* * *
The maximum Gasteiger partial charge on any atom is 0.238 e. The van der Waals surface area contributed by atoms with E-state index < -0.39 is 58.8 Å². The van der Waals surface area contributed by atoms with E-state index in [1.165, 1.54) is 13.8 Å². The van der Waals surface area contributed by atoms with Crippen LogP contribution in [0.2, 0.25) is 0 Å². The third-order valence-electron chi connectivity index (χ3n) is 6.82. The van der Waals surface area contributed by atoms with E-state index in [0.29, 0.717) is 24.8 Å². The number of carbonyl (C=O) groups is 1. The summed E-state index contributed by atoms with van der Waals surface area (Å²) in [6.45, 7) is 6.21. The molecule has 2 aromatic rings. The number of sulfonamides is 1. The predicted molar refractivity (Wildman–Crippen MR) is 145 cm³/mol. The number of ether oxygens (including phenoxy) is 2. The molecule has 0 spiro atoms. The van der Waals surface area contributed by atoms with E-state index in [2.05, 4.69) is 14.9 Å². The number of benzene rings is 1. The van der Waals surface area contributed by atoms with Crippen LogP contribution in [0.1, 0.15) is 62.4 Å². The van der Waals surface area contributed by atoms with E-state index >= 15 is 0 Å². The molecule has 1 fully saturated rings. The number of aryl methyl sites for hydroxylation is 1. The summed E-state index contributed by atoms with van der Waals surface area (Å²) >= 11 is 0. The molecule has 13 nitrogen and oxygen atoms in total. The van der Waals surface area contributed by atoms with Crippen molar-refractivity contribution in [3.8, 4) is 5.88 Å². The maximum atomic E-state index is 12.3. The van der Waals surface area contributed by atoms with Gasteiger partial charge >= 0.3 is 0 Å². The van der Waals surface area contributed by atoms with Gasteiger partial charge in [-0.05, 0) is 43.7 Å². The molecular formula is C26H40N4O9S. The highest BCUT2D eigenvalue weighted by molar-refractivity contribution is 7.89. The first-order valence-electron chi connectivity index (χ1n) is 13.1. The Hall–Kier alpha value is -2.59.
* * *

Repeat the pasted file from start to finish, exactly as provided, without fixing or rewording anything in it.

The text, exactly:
The maximum Gasteiger partial charge on any atom is 0.238 e. The van der Waals surface area contributed by atoms with E-state index < -0.39 is 58.8 Å². The van der Waals surface area contributed by atoms with E-state index in [1.165, 1.54) is 13.8 Å². The van der Waals surface area contributed by atoms with Crippen LogP contribution in [0.2, 0.25) is 0 Å². The third-order valence-electron chi connectivity index (χ3n) is 6.82. The van der Waals surface area contributed by atoms with E-state index in [0.29, 0.717) is 24.8 Å². The number of carbonyl (C=O) groups is 1. The summed E-state index contributed by atoms with van der Waals surface area (Å²) in [6.45, 7) is 6.21. The molecule has 2 aromatic rings. The number of sulfonamides is 1. The predicted molar refractivity (Wildman–Crippen MR) is 145 cm³/mol. The number of ether oxygens (including phenoxy) is 2. The molecule has 0 spiro atoms. The van der Waals surface area contributed by atoms with E-state index in [2.05, 4.69) is 14.9 Å². The number of benzene rings is 1. The van der Waals surface area contributed by atoms with Crippen LogP contribution in [0.1, 0.15) is 62.4 Å². The van der Waals surface area contributed by atoms with E-state index >= 15 is 0 Å². The molecule has 1 fully saturated rings. The number of aryl methyl sites for hydroxylation is 1. The summed E-state index contributed by atoms with van der Waals surface area (Å²) >= 11 is 0. The molecule has 13 nitrogen and oxygen atoms in total. The van der Waals surface area contributed by atoms with Crippen molar-refractivity contribution in [3.8, 4) is 5.88 Å². The maximum atomic E-state index is 12.3. The van der Waals surface area contributed by atoms with Gasteiger partial charge >= 0.3 is 0 Å². The van der Waals surface area contributed by atoms with Gasteiger partial charge in [-0.05, 0) is 43.7 Å². The molecular formula is C26H40N4O9S. The highest BCUT2D eigenvalue weighted by molar-refractivity contribution is 7.89. The first-order valence-electron chi connectivity index (χ1n) is 13.1. The Hall–Kier alpha value is -2.59.